Seven people aboard a light plane that made an emergency landing in Darwin Harbour waded through shallow water to get to land.

The plane was carrying six computer technicians, none of whom was injured, to the remote Arnhem Land community of Maningrida.

The pilot experienced engine troubles and was forced to land in the harbour shortly after 8:30 a.m. (CST) today.

The plane came to rest on a sand bank, about 650 feet off East Point Reserve on the outskirts of the city.

"Apparently the pilot experienced some engine troubles on take-off and realized that he would not be able to make it back to the airport so he has made a decision to land it on the beach," Superintendent Rob Farmer said.

A witness to the crash, Mel Collins, said she was shocked to see the plane go down.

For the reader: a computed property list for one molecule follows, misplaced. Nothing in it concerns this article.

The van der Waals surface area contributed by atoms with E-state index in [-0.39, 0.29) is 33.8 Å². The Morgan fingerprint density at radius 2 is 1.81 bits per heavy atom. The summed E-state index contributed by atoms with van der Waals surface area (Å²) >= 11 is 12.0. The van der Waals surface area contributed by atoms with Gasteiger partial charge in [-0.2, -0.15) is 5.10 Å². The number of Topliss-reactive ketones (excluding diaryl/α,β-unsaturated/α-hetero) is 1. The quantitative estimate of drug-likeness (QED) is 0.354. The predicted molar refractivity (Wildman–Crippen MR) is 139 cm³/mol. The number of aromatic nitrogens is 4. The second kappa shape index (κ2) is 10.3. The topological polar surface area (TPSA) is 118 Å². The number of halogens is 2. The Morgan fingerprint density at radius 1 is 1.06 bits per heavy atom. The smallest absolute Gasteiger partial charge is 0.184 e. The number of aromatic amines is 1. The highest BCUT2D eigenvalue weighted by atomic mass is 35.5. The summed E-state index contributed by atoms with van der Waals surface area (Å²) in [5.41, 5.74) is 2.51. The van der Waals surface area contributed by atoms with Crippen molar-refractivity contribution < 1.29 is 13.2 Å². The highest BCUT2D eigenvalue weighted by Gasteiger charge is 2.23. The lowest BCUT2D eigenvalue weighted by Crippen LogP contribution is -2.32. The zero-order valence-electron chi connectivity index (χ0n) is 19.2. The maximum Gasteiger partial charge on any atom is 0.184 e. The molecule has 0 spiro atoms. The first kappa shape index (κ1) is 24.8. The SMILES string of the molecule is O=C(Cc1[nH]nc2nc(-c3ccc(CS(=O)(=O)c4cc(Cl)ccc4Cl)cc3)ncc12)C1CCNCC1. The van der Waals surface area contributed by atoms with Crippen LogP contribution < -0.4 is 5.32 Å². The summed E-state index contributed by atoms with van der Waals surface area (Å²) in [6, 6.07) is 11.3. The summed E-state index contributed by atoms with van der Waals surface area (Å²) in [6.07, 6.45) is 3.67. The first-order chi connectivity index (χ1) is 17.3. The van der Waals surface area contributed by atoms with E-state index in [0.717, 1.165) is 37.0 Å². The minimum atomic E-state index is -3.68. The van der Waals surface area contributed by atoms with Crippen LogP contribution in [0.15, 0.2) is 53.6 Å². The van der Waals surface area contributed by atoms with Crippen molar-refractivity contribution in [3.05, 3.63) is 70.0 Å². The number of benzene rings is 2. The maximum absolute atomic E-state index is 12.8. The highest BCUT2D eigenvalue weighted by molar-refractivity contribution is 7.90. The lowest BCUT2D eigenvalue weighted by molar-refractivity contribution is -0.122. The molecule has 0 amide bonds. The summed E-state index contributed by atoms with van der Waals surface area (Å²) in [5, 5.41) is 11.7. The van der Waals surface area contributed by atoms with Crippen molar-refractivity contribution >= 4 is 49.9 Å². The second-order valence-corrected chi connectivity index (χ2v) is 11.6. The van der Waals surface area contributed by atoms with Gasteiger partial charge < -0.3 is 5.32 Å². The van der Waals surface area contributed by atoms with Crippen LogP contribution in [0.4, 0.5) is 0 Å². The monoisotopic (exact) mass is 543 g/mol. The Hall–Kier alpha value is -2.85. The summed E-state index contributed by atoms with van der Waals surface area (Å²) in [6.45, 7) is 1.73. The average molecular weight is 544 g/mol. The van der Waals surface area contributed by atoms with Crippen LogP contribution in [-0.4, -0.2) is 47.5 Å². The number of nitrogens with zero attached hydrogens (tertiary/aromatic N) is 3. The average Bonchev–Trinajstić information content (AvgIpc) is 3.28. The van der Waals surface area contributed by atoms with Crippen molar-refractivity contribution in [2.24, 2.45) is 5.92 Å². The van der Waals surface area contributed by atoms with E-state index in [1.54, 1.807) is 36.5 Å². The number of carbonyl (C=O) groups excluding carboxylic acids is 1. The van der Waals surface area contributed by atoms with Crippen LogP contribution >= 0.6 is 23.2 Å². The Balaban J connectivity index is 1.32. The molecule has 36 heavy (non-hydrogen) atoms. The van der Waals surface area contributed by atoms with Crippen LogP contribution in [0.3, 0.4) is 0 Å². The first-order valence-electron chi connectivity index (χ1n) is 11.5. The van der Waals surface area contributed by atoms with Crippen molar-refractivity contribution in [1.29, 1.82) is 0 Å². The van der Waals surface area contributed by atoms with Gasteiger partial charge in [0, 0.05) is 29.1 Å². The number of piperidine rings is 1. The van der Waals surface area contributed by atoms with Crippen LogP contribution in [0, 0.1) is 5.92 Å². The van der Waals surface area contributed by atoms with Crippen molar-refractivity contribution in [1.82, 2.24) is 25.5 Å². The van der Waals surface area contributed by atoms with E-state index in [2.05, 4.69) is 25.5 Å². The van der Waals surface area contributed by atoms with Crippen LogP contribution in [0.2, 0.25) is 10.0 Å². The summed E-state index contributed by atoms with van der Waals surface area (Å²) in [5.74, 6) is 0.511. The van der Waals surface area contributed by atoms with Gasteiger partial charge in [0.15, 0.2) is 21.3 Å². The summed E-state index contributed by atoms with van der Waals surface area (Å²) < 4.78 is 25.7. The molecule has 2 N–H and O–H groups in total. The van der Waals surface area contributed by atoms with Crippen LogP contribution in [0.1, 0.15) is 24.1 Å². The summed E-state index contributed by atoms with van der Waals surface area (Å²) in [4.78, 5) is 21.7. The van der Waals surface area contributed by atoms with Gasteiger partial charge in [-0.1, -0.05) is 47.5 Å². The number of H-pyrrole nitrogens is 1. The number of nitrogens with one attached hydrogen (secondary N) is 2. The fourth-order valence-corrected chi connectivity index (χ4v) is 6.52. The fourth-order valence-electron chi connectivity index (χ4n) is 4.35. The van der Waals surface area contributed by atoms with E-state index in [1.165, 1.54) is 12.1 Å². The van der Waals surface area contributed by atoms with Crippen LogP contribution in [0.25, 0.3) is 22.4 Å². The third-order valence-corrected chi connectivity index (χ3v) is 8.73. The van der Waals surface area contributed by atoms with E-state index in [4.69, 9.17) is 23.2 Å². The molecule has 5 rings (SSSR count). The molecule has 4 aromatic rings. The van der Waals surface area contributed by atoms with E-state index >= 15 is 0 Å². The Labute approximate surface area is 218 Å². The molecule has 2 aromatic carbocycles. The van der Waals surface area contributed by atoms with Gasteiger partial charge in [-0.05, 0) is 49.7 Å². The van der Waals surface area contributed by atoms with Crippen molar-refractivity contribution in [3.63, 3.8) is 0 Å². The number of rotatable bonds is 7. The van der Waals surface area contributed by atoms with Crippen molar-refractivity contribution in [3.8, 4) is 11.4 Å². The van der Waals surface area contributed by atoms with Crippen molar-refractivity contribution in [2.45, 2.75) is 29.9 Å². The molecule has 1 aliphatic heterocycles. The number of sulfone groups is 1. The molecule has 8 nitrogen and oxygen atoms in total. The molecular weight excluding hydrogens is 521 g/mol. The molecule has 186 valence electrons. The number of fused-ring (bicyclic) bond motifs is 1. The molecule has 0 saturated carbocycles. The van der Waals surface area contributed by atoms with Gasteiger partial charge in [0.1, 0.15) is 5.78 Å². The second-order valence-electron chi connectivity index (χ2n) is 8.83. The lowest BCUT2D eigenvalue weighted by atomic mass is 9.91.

"The plane came from the left and the back of the flat - really close to the water - it was really close and I thought what's going on with it...," she told the ABC.

"Then it touched down in the water."

A police spokeswoman said all seven on board the flight then walked through the shallow waters at low tide to a picnic site at the reserve.

"All the people on board walked from the plane and all of them are fine," she said.

Police, firefighters and ambulance crews were at the scene and Supt Farmer said they were working to remove the partly submerged plane from the water before the tide rose.

"We will obviously try and move the plane if we can," he said.

"There is an hour until the turn of the tide."

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